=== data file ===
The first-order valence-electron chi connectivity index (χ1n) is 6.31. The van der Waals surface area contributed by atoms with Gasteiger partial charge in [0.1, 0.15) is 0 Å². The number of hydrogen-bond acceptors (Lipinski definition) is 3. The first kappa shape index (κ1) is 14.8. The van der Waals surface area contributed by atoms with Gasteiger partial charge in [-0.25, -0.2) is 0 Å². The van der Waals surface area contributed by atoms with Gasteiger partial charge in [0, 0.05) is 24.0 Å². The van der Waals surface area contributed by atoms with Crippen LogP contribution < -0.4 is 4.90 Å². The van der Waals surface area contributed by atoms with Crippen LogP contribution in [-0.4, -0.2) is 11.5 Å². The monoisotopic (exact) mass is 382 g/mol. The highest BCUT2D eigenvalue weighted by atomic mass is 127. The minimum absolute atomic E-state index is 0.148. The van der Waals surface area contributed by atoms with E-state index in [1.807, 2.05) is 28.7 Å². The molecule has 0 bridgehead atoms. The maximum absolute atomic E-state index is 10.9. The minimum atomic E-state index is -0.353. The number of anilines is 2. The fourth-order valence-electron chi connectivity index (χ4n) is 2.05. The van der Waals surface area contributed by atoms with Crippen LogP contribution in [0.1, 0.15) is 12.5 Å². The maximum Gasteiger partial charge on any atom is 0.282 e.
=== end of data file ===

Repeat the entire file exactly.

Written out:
The first-order valence-electron chi connectivity index (χ1n) is 6.31. The van der Waals surface area contributed by atoms with Gasteiger partial charge in [0.1, 0.15) is 0 Å². The number of hydrogen-bond acceptors (Lipinski definition) is 3. The first kappa shape index (κ1) is 14.8. The van der Waals surface area contributed by atoms with Gasteiger partial charge in [-0.25, -0.2) is 0 Å². The van der Waals surface area contributed by atoms with Gasteiger partial charge in [0, 0.05) is 24.0 Å². The van der Waals surface area contributed by atoms with Crippen LogP contribution < -0.4 is 4.90 Å². The van der Waals surface area contributed by atoms with Crippen LogP contribution in [-0.4, -0.2) is 11.5 Å². The monoisotopic (exact) mass is 382 g/mol. The highest BCUT2D eigenvalue weighted by atomic mass is 127. The minimum absolute atomic E-state index is 0.148. The van der Waals surface area contributed by atoms with E-state index in [1.807, 2.05) is 28.7 Å². The molecule has 0 bridgehead atoms. The maximum absolute atomic E-state index is 10.9. The minimum atomic E-state index is -0.353. The number of anilines is 2. The fourth-order valence-electron chi connectivity index (χ4n) is 2.05. The van der Waals surface area contributed by atoms with Crippen LogP contribution in [0.1, 0.15) is 12.5 Å². The maximum Gasteiger partial charge on any atom is 0.282 e.